Author Topic: Herd Immunity  (Read 1105 times)

Offline BushInn1746

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Re: Herd Immunity
« Reply #9 on: Friday 16 October 20 09:41 BST (UK) »

The Lancet 12th October 2020

https://www.thelancet.com/journals/laninf/article/PIIS1473-3099(20)30783-0/fulltext

"Thus, reinfection cases tell us that we cannot rely on immunity acquired by natural infection to confer herd immunity; not only is this strategy lethal for many but also it is not effective."

Offline Guy Etchells

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Re: Herd Immunity
« Reply #10 on: Friday 16 October 20 10:03 BST (UK) »

The Lancet 12th October 2020

https://www.thelancet.com/journals/laninf/article/PIIS1473-3099(20)30783-0/fulltext

"Thus, reinfection cases tell us that we cannot rely on immunity acquired by natural infection to confer herd immunity; not only is this strategy lethal for many but also it is not effective."

Very selective quoting, missing out the opinion "For now, one vaccine will be sufficient to confer protection against all circulating variants." and possibly more importantly "Herd immunity requires safe and effective vaccines and robust vaccination implementation."
In other words the research shows vaccines work and protect but natural transmission of the virus may not trigger enough reaction in the body to create an immune response.
Cheers
Guy
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Offline BushInn1746

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Re: Herd Immunity
« Reply #11 on: Friday 16 October 20 12:19 BST (UK) »

The Lancet 12th October 2020

https://www.thelancet.com/journals/laninf/article/PIIS1473-3099(20)30783-0/fulltext

"Thus, reinfection cases tell us that we cannot rely on immunity acquired by natural infection to confer herd immunity; not only is this strategy lethal for many but also it is not effective."

Very selective quoting, missing out the opinion "For now, one vaccine will be sufficient to confer protection against all circulating variants." and possibly more importantly "Herd immunity requires safe and effective vaccines and robust vaccination implementation."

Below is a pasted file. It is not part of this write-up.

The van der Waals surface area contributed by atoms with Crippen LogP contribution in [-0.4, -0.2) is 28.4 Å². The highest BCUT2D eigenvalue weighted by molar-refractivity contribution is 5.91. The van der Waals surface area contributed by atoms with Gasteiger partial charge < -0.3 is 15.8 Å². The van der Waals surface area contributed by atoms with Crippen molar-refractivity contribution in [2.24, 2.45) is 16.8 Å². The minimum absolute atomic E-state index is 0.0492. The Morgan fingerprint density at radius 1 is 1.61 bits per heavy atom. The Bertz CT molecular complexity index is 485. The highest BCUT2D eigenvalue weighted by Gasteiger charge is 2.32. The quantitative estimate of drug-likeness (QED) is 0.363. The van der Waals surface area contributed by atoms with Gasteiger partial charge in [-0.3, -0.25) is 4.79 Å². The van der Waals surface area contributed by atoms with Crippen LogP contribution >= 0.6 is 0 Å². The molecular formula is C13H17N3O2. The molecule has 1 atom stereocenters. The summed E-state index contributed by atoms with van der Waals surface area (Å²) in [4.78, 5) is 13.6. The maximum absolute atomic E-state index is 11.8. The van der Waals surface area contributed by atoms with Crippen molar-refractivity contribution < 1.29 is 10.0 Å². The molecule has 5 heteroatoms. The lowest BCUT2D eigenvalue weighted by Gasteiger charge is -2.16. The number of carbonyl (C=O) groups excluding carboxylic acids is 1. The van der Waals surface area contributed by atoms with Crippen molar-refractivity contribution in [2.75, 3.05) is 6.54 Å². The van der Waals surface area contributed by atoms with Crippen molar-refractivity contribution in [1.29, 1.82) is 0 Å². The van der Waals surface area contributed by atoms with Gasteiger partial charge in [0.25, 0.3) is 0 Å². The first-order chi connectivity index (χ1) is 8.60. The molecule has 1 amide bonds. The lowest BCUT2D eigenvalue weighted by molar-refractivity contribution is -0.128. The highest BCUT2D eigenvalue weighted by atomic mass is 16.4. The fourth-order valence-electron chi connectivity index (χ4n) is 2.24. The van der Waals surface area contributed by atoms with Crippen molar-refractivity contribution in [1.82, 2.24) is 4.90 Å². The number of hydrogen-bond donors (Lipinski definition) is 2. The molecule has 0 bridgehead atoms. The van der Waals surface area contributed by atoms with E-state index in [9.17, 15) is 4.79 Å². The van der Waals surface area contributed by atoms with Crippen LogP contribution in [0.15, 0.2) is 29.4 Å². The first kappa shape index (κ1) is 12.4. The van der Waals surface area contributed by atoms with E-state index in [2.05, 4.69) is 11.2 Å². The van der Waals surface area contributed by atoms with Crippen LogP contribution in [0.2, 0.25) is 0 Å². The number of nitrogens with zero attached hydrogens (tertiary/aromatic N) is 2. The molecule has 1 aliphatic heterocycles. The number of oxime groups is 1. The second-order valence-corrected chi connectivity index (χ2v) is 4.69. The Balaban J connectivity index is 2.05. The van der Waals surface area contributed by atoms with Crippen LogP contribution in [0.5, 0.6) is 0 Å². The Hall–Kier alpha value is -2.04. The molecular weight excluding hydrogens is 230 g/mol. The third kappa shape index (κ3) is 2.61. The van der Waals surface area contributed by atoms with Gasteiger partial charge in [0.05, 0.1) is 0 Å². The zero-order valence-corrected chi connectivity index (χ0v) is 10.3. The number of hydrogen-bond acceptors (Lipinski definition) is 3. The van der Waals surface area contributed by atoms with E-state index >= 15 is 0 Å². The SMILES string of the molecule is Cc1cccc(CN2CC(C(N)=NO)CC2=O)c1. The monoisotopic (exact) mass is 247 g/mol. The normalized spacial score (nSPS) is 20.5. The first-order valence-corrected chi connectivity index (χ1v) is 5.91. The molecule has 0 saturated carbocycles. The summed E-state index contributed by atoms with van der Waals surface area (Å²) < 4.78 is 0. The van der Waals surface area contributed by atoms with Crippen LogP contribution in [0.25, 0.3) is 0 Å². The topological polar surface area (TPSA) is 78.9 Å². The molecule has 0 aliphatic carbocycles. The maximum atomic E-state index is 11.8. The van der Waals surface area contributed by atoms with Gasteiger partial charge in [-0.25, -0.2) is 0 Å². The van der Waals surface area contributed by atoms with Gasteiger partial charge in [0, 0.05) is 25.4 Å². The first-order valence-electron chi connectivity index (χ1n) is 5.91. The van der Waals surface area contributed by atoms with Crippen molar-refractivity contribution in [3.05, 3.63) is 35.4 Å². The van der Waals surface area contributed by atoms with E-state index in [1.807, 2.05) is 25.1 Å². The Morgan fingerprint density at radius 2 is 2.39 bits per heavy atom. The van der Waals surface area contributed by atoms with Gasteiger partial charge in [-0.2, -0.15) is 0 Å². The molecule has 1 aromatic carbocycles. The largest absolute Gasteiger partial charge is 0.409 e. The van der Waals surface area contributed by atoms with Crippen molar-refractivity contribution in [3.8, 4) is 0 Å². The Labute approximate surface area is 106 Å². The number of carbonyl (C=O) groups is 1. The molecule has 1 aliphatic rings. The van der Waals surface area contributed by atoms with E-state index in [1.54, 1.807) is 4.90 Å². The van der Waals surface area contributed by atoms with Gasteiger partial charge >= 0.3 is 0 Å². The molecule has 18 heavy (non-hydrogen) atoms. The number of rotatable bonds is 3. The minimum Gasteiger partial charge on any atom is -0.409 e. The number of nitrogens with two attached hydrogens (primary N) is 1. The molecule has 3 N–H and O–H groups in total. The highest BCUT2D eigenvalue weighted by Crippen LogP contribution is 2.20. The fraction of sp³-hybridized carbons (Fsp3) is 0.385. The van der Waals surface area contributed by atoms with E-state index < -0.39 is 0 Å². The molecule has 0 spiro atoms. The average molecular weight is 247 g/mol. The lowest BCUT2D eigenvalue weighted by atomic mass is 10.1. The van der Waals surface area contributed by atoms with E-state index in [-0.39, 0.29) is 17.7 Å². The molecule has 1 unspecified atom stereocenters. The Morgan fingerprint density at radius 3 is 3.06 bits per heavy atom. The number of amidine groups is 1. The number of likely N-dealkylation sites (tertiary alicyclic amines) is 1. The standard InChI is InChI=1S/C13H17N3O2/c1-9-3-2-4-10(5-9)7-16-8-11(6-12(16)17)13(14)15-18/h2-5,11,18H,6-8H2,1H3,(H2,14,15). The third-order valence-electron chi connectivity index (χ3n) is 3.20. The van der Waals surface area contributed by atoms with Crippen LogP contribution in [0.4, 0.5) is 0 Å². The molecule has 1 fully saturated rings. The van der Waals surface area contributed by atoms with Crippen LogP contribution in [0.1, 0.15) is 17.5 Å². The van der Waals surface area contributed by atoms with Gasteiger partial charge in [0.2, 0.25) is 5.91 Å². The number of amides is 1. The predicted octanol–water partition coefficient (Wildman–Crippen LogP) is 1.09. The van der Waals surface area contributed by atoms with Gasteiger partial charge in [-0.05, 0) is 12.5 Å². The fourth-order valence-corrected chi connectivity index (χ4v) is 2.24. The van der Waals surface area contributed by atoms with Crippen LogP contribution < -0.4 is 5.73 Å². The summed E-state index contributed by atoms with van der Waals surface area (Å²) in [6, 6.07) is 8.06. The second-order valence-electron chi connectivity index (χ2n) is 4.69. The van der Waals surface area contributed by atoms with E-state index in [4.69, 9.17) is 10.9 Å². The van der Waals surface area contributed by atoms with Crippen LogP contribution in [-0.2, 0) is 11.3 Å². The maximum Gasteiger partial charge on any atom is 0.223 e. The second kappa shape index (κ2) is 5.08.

In other words the research shows vaccines work and protect but natural transmission of the virus may not trigger enough reaction in the body to create an immune response.
Cheers
Guy

Around the 3rd week of September 2020 those on the vaccine trial in England were just about to be exposed to Covid-19. Vaccine development here is ongoing.

Tested with Healthy Volunteers

"Phases one and two of the clinical trial took place simultaneously in April in southern England, when safety and immune responses were checked in more than a thousand healthy volunteers ages 18 to 55."
https://www.nationalgeographic.co.uk/science-and-technology/2020/07/oxford-vaccine-enters-final-phase-of-covid-19-trials-heres-what

"Participants must NOT: Have tested positive for COVID-19, be pregnant, intending to become pregnant, or breastfeeding during the study, or have previously taken part in a trial with an adenoviral vaccine or received any other coronavirus vaccines."
https://www.ox.ac.uk/news/2020-04-23-oxford-covid-19-vaccine-begins-human-trial-stage

"The purpose of this study is to test a new vaccine against COVID-19 in healthy volunteers."
https://www.ox.ac.uk/news/2020-05-22-oxford-covid-19-vaccine-begin-phase-iiiii-human-trials


Offline Maiden Stone

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Re: Herd Immunity
« Reply #12 on: Friday 16 October 20 15:44 BST (UK) »
For herd immunity 70-80% of the population would have to be immune, although preferably more.  That's why vaccines are generally considered the only safe way to achieve this.  As Rena says there is a good chance that any immunity is not long lasting, although it could be a situation like rubella when a proportion of the population never achieve immunity but others can.

The minority of people opposed to vaccination of children for infectious diseases like rubella can only safely make that choice when herd immunity exists due to the vast majority of parents getting their children vaccinated. Herd immunity is at risk if that minority grows. 
Cowban

Offline Kiltpin